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Michigan traffic deaths are up 15% since 2019 and recklessness is to blame

Rush hour traffic on US-23
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Michigan traffic fatalities have increased by 15% since 2019.

In anew study by The Road Information Program (TRIP), Michigan traffic fatalities increased by 15% from 2019 to 2022.

The report says the reason behind the increase in fatalities is that driving behaviors from the pandemic are continuing now. There were fewer vehicles on the road during the pandemic, and drivers became more aggressive and more reckless.

In April 2020, the U.S. vehicle miles of travel (VMT) decreased by 40% compared to April of 2019.

The report says drivers are now continuing to drive in many of the same ways, resulting in the increase in deadly crashes.

TRIP Director of Communications and Research, Carolyn Bonifas Kelly said, “The increase in traffic fatalities despite the reduction in vehicle travel appears to be largely the result of an increase in risks that are being taken by drivers. That includes risky behaviors like speeding or not wearing a seatbelt, or being impaired by alcohol or drugs, and also aggressive driving.”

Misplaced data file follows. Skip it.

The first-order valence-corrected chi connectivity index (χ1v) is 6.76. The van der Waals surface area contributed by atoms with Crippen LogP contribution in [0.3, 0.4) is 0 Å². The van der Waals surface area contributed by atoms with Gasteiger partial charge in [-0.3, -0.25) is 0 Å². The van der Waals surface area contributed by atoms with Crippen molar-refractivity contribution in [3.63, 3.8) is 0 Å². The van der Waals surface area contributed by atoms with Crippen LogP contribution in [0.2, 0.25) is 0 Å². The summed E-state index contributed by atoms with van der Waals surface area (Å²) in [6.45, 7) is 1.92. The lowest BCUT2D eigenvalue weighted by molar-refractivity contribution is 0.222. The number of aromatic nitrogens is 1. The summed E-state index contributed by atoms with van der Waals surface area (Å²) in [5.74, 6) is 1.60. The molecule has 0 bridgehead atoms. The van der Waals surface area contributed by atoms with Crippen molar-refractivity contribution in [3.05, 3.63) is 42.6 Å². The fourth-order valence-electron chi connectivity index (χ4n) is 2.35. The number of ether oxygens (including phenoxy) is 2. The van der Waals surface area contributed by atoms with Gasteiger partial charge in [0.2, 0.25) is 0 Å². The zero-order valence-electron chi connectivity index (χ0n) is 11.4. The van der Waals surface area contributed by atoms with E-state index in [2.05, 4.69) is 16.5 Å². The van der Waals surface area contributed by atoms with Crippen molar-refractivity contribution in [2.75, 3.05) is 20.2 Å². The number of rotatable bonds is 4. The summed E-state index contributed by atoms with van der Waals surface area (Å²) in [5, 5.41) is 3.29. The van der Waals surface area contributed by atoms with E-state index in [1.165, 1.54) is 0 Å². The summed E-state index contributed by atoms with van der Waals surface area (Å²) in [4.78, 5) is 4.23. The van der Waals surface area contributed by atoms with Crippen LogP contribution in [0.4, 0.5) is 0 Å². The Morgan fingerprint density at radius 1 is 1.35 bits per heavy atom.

“More aggressive driving and increased incidents in alcohol or drug impairments and the lack of seatbelts; those behaviors as the study shows, began during the pandemic and have continued even as vehicle travel has returned,” she said.

Kelly said there are a few options to help reduce crashes. She said strategies to reduce traffic fatalities include additional lane markings, rumble strips, turn lanes, lighting, and shoulders.

Toussaint joined Michigan Radio in June 2022 as a newsroom intern and is currently working in his second summer. He is a senior at Howard University in Washington, D.C., majoring in journalism and minoring in Afro-American Studies.
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